How is Africa’s crime rate affecting development prospects? What short- and long-term measures are available to reduce crime rates? This report from the United Nations Office on Drugs and Crime examines the issue of crime in Africa and its connection with underdevelopment, and gives suggestions for action by policy makers. It argues that crime is an under-appreciated source of suffering in Africa and that it is essential to understand the dynamics between conflict, crime, corruption and development.
Many of the development challenges that Africa faces are also associated with high crime, such as income inequality, rapid urbanisation and the youthfulness of the population. In addition, there is widespread violent conflict that is often linked with organised crime, and has profound societal after-effects that can promote crime. Due to Africa’s weak enforcement capacity, it can act as a conduit for illicit commodities, and organised crime thrives there due to high levels of corruption. These factors make a high crime rate in Africa likely but this is difficult to substantiate due to a lack of empirical data.
Crime has a disproportionate impact on vulnerable people, who are less well equipped to deal with all kinds of shocks. Its effects can create a vicious circle: Poor developing countries have high levels of crime, which in turn derail further development. Crime undermines development in a number of ways:
- It erodes social and human capital: It encourages skilled people to emigrate, destroys trust relations between citizens, makes them risk-averse and debilitates poor people economically through loss of productive assets.
- It drives business away from Africa: Crime is bad for investor confidence. Private inflows into Africa are extremely low, and there is a high rate of capital flight. Also, corruption is a major constraint for businesses.
- It undermines democracy: A corrupt state does not serve all of the people, which leads to social exclusion and lack of legitimacy. It can also provoke vigilantism as the public lose confidence in law enforcement, and has many direct and indirect costs for the national accounts.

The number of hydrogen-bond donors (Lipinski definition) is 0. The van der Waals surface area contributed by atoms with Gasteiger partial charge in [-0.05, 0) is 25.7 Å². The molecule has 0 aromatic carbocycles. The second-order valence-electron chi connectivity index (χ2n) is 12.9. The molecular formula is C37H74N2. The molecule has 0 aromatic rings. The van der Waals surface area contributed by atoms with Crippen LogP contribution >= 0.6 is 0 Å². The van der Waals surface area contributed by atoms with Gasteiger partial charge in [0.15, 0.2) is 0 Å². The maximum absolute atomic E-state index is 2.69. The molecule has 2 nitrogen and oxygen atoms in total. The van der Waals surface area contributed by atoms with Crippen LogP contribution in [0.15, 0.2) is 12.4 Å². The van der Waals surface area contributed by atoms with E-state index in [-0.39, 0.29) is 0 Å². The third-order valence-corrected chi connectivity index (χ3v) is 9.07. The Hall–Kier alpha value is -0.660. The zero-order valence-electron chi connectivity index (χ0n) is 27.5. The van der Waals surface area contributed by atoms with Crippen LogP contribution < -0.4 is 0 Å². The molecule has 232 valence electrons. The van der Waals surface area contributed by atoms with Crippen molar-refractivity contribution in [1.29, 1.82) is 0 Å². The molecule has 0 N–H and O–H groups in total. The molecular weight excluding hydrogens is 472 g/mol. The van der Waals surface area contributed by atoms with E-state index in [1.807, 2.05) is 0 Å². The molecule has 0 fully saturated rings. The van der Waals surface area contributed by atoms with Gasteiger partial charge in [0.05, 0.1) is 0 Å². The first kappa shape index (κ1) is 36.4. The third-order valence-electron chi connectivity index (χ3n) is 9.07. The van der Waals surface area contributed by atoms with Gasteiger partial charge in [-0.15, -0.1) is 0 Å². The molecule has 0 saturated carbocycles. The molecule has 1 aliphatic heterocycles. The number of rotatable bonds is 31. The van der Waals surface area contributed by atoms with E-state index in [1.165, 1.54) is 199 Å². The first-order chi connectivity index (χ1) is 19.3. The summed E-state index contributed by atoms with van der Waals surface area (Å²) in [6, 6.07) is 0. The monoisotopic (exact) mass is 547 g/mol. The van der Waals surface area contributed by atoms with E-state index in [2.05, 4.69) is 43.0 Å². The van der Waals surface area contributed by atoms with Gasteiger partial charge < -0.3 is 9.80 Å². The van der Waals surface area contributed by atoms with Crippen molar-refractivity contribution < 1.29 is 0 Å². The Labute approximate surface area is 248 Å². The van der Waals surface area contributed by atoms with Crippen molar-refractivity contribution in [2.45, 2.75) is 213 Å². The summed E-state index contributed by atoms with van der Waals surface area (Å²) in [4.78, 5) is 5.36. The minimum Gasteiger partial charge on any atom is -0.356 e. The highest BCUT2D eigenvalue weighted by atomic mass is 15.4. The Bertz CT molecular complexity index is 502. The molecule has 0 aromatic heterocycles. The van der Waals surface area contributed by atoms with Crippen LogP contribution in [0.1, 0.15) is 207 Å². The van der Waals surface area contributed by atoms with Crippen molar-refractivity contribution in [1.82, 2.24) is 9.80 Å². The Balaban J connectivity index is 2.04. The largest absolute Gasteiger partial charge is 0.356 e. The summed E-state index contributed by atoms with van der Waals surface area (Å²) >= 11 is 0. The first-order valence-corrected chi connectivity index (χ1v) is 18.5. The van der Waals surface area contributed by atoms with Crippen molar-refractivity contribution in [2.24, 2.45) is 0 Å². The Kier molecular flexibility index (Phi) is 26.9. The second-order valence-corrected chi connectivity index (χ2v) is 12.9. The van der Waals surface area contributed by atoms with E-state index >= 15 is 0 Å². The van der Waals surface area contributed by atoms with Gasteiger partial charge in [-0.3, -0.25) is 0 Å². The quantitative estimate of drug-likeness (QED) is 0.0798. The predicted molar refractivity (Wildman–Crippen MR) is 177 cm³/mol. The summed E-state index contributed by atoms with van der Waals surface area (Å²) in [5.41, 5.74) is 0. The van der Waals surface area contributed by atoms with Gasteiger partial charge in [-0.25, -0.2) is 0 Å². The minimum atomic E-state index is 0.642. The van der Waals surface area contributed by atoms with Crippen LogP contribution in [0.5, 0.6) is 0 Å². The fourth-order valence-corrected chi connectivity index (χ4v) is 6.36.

Development makes everyone more secure, but social development takes a long time, and there are some well-tested strategies that can produce quick gains:
- There is a need for a detailed understanding of the nature of crime on the continent. Due to under-reporting, it is important that survey work is done periodically in every African country.
- African countries have demonstrated the will to adhere to international standards but need international assistance to intervene effectively. Donors need to help alleviate resource and capacity shortages and ensure that aid does not feed corruption.
- Approaches to peacekeeping must be based on alleviating the social tensions that lead to both conflict and crime. Crime and corruption prevention should be included in reconstruction programming, with assistance for transition to democratic policing.
- Integrating crime prevention in every aspect of grassroots development, in particular: Housing and urban planning, public works, health and education. Other key areas are victim support and interventions aimed at both supply and demand in the drugs trade.
- Corporate business should be part of the solution. Foreign direct investment is critical for Africa’s development but has also contributed to crime. Business contributions to crime prevention are not charity, but essential for nurturing investment.